- Catherine Merrit, Olson ad Agency
As a business owner you need to measure the performance of your marketing efforts -- and this where Insights help.
Luckily, Facebook has made recent improvements that make it even easier to figure out what the different numbers & graphs mean.
One of the most important graphs shows you the types of posts that are outperforming:
Since the update, Insights are much easier to understand & gain valuable knowledge from.
So give them a 2nd chance!
#7: Post Photos
We live in an image driven world & Facebook's no different -- especially as things move toward mobile.
Images catch our attention & are easy to consume.
Sure you can convey something deep & meaningful via a text update -- but then you post a silly meme & your page blows up!
Photos should be an integral part of your posting strategy. Take a look at the above screenshot of Post Planner's page Insights & you'll see that while photos had the lowest Reach, the engagement was higher than other post types.
This means the engagement rate on photos is highest among post types.
Of course, this is one data point. But photos crush it according to other reports as well:
- 53% more Likes
- 104% more comments
- 84% more click-throughs
#8: Run Contests
People like to win stuff -- end of story.
Some of the most successful marketing campaigns done by Facebook pages are via contests.
Facebook contests can drive huge fan growth over a short period of time and can make a massive impact to your Facebook page.
- Ian Cleary
Ian surveyed 12 of the top Facebook app companies that allow you to conduct contests on your page -- remember: Facebook mandates that you must use a 3rd party app to conduct a contest (find out more rules here).
You'll notice that every contest he cites is customized precisely to the page's target fans -- and isn't just giving away a free iPad!
Ian makes another great point worth mentioning:
If Facebook competitions are run correctly with good applications & are sufficiently promoted, they can be extremely useful for your Facebook page.
#9: Upload a Great Profile Pic
Your page's profile pic is easily its most important image on Facebook.
It’s the first thing fans (and other users) see in the news feed when you communicate with them.
My advice is to not clutter this image up with phone numbers, slogans, etc.
To the right you can see some clever examples of how ShortStack leverages their profile pic. While you don't have to do what they do, it's still important to have consistent branding when altering your profile pic.
Remember — it shows up so small in the news feed (and even smaller in comments) that no one will be able to read any text in it — nor will they be interested in trying.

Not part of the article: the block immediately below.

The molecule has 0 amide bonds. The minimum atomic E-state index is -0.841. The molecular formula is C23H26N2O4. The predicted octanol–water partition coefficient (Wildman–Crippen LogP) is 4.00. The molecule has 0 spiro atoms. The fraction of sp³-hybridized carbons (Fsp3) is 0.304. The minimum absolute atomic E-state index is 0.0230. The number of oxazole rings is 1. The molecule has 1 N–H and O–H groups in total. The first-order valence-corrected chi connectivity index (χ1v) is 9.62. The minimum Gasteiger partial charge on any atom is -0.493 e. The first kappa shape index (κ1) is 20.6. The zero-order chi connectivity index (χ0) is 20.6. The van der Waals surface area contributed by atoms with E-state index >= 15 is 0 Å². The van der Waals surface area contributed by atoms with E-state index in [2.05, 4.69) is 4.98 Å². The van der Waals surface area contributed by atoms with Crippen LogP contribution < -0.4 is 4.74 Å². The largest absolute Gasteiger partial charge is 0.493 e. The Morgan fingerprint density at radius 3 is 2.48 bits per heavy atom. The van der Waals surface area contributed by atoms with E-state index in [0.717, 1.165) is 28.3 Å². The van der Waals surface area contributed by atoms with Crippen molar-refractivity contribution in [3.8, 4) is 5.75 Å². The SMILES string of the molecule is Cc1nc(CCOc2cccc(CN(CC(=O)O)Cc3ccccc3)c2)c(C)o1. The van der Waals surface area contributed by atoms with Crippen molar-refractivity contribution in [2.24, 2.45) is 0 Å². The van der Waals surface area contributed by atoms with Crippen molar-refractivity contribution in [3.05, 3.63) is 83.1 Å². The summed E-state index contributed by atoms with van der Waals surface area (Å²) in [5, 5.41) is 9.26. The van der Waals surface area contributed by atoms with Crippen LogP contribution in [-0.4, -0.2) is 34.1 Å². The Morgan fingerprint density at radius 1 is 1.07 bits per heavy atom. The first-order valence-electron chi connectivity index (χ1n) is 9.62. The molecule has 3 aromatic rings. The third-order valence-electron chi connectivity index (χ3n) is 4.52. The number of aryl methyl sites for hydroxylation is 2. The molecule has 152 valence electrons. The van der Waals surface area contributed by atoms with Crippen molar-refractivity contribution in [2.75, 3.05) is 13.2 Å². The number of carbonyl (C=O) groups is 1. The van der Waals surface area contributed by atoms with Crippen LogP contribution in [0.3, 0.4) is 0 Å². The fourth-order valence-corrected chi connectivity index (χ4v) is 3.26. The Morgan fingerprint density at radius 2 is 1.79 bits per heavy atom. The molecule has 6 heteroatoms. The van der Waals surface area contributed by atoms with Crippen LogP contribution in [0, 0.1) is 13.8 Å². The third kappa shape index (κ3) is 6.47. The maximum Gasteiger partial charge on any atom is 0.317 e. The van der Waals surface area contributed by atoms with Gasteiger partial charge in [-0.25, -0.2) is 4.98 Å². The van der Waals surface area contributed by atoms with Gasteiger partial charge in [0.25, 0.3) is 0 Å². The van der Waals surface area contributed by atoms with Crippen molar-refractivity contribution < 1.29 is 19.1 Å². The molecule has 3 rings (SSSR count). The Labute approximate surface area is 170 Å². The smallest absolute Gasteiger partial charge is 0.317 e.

#10: Leverage your Cover Photo
The cover photo is your first & best chance to make a good impression on would-be fans & prospective customers.
So make sure you use an image that speaks about your brand — but doesn’t overdo it.
Avoid low-quality images & stock photos — and don’t use too much text.
I recommend changing your cover photo every month or so — as new promotions come & go — and as holidays arrive.
#11: Minimize the Number of Page Apps
Apps used to be a HUGE deal on Facebook pages. Mainly because you could set one as a default “Landing Page”.
New visitors would come to your page, hit your custom tab, and then you could force them to Like your page before seeing more content.
This was both good & bad.
Good because it helped pages to get more Likes — and harvest tons of emails.
Bad because it sucked — as a user.
Facebook removed the default landing tab/app feature when they introduced Timeline — and it crushed a ton of businesses based around Facebook tabs/apps.
But now that the dust has settled, I’d say it was a good change. Pages have to work harder now to build true relationships — and spamming seems to be down.
In any case, you still need solid apps on your page if you plan to:
- Show off your site
- Sell products within Facebook
- Run Contests
- Collect Emails
- Do a Giveaway
You’ll notice we have a very limited number of apps on the Post Planner page. But the 2 apps we have added are “Features” & “Newsletter”.
- Features is a sales page for our app & gives visitors a chance to see what we’re all about.
- Newsletter is a subscribe form for our weekly newsletter.
If you have a weekly newsletter, then you simply HAVE to put a subscribe form on your fan page. You’re missing a huge opportunity if you don’t.
A few things to note:
- You can’t move the “Photos” app (it must stay in slot 1), but you can re-order your other apps
- We added a custom thumbnail image to each app — super important!
- We added a custom name for each app — Facebook lets you name apps whatever you want
- We put the “Likes” app box below the fold (because it’s useless!)
#12: Complete your About Section
Your About section speaks volumes about your business — and it’s the first thing most visitors will read.
Notice the website URL in Post Planner’s About section. This is definitely a best practice.
List your website’s URL as the 1st item in your About section — and without the typical “http://” (you don’t need it).
From there, put in something descriptive about your brand that conveys what you do.
#13: Have Fun!
Think back to when you first signed up for Facebook. My bet is you did so to connect with your family, current friends & old friends & connections.
Your intentions were pure -- to have fun & enjoy yourself.
We've lost some of that the past 2-3 years as Facebook has grown up and become more & more about business.
But that doesn't mean we have to be boring & not have any fun -- including having fun on our pages.
So chill out a little, be light-hearted & have fun with your fans. Don't always be so serious in business mode.
Your fans will remember that your page made them laugh more than any info about your latest gadget or product.
Do you agree?